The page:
- Poster presentation
- Open Access
Findings of the literature review on mobility, infectious diseases and malaria
© Whittaker and Smith; licensee BioMed Central Ltd. 2012
- Published: 15 October 2012
- Malaria Transmission
- Grey Literature
- Malaria Elimination
- Mobile Population
Imported malaria is no longer a challenge only for malaria free countries, but for countries implementing in malaria elimination strategies and seeking to address cross-border transmission. Mobility is frequently mentioned as a risk factor and a barrier to elimination by malaria researchers and policy makers. However, only a small body of research has engaged in a detailed analysis of the links between mobility and malaria transmission, and attempts to incorporate these findings into policy are rarer still. This paper presents the findings of a literature review on malaria and human mobility supported by the Asia Pacific Malaria Elimination Network (APMEN). It attempts to shift the agenda from identifying human mobility as a risk factor, to finding strategies to work collaboratively with mobile populations towards the goal of malaria elimination.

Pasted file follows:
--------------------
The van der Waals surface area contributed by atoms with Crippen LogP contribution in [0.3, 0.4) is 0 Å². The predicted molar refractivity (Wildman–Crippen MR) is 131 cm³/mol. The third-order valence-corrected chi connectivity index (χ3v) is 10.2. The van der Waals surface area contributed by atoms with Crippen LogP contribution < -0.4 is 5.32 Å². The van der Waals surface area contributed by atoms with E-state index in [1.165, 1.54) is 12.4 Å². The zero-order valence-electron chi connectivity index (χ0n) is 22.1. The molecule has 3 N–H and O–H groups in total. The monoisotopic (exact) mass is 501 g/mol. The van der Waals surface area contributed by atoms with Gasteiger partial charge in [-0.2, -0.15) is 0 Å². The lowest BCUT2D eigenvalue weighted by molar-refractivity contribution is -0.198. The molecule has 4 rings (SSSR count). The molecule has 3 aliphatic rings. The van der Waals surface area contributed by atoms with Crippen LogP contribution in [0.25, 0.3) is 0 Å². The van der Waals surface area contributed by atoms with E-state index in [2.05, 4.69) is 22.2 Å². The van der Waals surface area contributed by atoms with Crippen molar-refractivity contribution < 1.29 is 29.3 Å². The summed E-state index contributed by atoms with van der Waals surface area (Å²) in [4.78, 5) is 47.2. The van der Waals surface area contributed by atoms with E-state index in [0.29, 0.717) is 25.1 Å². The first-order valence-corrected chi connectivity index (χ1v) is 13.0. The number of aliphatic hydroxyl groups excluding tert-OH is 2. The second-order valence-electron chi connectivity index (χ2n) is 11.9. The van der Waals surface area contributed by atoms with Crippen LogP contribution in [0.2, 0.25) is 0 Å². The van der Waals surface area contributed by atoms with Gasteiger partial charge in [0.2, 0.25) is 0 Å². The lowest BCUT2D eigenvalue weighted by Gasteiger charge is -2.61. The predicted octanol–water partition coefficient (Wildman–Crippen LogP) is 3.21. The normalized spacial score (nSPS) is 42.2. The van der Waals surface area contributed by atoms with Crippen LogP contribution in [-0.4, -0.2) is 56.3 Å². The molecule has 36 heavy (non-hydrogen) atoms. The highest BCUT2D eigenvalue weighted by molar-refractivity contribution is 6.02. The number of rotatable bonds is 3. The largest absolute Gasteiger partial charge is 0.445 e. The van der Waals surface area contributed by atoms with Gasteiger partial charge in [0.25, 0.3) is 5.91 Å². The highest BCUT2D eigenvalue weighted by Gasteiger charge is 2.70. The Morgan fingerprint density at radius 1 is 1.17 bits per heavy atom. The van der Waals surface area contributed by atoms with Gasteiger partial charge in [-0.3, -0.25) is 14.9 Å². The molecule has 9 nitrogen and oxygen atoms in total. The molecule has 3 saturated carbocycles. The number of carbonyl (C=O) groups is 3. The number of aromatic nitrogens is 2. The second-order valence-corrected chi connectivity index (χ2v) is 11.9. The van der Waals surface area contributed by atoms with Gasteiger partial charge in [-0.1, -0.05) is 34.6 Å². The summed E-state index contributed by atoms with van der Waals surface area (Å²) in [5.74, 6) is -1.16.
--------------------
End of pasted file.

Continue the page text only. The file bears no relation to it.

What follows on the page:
The objectives of the literature review were to highlight key trends in the ways in which the published malaria literature discusses human mobility identify lessons to be learned from the ways that other infectious disease control programmes such as HIV/ AIDS and polio have addressed human mobility identify potential ways forward, so that it becomes possible to address human mobility within malaria elimination initiatives. The review focused upon published, peer-reviewed literature on malaria and mobility sourced through PubMed and ProQuest, and grey literature sourced though Google Scholar.
The paper will present a brief taxonomy of mobility, since there are many different form of behaviour that are often grouped together as ‘mobility’. It then discusses the three key themes that most frequently recur within the published malaria literature, namely: mobility, land use and economic change; borders; and accessing mobile populations. The paper then discusses the ways in which other infectious disease control programmes such as HIV/AIDS and polio have addressed human mobility, and to identify the key lessons to be learned from these programmes.
Recommendations, methodologies, and areas that APMEN partners and other organisations may consider for future work, in order to move towards a more productive engagement with mobile populations.
This article is published under license to BioMed Central Ltd. This is an Open Access article distributed under the terms of the Creative Commons Attribution License (http://creativecommons.org/licenses/by/2.0), which permits unrestricted use, distribution, and reproduction in any medium, provided the original work is properly cited.